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Roseland Park kids finish project

A Roseland Park Elementary School third grade class taught by Susan Burns held a parachute drop Friday morning as part of a class science project.

The project was funded by the Science and Math Improvement Grant from the Toshiba America Foundation in New York City. Burns, who was the creator of the project, said this was the third year the school has received this grant.

The students spent about six weeks on the project, said Burns, which included planning, designing and engineering the parachutes. Burns said the project helped students achieve language and mathematics benchmarks, in addition to the science part of the project.

The students made patterns for their parachutes and did test trials to observe which patterns they thought would be suitable. The students kept an engineering portfolio, which contained all their work. They kept a log of their test trial data and observations, as well as the processes they followed during the project.

Using the results of the test trials, the students made parachutes of different shapes using two foot squares of parachute cloth. Each student designed his or her own parachute based on data from the test trials. They then used strings of differing lengths for shroud lines and attached washers to provide weight to the parachutes.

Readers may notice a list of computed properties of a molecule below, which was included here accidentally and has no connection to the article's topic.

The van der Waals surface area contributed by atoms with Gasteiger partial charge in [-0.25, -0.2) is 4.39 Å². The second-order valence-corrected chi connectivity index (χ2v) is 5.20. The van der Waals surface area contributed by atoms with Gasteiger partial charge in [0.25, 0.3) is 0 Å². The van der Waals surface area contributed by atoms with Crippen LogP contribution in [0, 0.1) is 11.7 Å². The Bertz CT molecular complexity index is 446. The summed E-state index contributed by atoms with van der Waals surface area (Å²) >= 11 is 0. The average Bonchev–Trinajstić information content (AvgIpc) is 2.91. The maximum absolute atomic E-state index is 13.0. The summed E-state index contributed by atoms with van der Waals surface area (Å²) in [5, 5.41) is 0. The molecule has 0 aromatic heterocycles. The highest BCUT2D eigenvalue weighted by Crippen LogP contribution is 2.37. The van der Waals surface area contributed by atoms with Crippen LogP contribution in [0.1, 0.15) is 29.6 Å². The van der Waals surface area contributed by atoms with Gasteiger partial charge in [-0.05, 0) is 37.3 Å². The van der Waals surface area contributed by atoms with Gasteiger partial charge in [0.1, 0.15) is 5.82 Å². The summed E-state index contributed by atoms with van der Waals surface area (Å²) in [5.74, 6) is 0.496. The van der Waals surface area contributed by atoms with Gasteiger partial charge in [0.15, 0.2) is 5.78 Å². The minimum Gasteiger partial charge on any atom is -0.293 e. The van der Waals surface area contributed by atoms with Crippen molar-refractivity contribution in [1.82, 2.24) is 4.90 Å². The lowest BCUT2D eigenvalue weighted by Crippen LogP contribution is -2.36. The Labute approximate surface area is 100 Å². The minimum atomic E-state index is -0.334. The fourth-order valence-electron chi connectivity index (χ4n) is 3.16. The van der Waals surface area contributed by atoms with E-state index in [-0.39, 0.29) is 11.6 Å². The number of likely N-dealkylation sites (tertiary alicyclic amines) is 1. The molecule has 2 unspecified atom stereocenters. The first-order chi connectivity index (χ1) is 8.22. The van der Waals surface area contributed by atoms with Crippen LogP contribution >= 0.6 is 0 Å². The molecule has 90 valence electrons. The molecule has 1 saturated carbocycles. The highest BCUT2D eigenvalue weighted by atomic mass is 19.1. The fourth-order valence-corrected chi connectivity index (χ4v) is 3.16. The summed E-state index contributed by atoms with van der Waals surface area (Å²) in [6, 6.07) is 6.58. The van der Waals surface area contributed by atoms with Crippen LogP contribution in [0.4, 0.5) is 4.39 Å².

The students gathered on the playground Friday morning where Chris Allison and Joe Russell of Picayune Fire Department Station One were on hand with the ladder truck to drop the parachutes. Russell manned the ladder while Allison took the parachutes up the ladder and dropped them one by one.

Students took pictures, recorded wind speed and timed the descents of each parachute. Anemometers, which are devices used to measure windspeed, and stopwatches were provided by funds from the grant.

After the drop was over, the students gathered in their classroom to compare notes and tell what they had learned from the project.

Burns said the students determined the average wind speed was eight miles per hour, that parachutes with long shroud lines were too unstable, the octagonal and circular chutes worked the best and the average time of descent was approximately 14 seconds.

Of the twenty-something chutes that were dropped, students noted that only five landed in trees, said Burns.

“With science, even if you mess up, you learn,” said Burns.

Burns said the students did almost all the work themselves, with only minor assistance from herself and her teaching assistants, Kim Authement and Wendy Houchin.

“That’s what it’s all about, getting them to the point where they can handle it themselves,” said Burns, “because that’s what life is all about.”